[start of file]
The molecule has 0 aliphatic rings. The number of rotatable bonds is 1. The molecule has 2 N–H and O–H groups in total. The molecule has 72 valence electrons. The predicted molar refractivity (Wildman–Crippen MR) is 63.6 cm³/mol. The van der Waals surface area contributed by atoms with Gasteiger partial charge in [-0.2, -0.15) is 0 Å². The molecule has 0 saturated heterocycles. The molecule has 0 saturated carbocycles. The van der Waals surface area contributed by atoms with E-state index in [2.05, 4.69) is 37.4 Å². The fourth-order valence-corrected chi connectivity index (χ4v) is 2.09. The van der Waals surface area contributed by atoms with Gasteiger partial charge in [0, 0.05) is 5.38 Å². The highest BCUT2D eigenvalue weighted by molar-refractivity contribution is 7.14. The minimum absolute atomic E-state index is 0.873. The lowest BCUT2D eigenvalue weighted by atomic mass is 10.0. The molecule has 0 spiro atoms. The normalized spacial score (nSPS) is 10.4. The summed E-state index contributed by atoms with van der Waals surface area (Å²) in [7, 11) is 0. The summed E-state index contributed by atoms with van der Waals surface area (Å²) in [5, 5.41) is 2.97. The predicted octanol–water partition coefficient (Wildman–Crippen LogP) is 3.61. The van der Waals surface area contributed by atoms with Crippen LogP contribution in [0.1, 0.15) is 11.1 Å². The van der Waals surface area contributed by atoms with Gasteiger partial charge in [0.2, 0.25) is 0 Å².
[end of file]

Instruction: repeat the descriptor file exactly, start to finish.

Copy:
The molecule has 0 aliphatic rings. The number of rotatable bonds is 1. The molecule has 2 N–H and O–H groups in total. The molecule has 72 valence electrons. The predicted molar refractivity (Wildman–Crippen MR) is 63.6 cm³/mol. The van der Waals surface area contributed by atoms with Gasteiger partial charge in [-0.2, -0.15) is 0 Å². The molecule has 0 saturated heterocycles. The molecule has 0 saturated carbocycles. The van der Waals surface area contributed by atoms with E-state index in [2.05, 4.69) is 37.4 Å². The fourth-order valence-corrected chi connectivity index (χ4v) is 2.09. The van der Waals surface area contributed by atoms with Gasteiger partial charge in [0, 0.05) is 5.38 Å². The highest BCUT2D eigenvalue weighted by molar-refractivity contribution is 7.14. The minimum absolute atomic E-state index is 0.873. The lowest BCUT2D eigenvalue weighted by atomic mass is 10.0. The molecule has 0 spiro atoms. The normalized spacial score (nSPS) is 10.4. The summed E-state index contributed by atoms with van der Waals surface area (Å²) in [7, 11) is 0. The summed E-state index contributed by atoms with van der Waals surface area (Å²) in [5, 5.41) is 2.97. The predicted octanol–water partition coefficient (Wildman–Crippen LogP) is 3.61. The van der Waals surface area contributed by atoms with Crippen LogP contribution in [0.1, 0.15) is 11.1 Å². The van der Waals surface area contributed by atoms with Gasteiger partial charge in [0.2, 0.25) is 0 Å².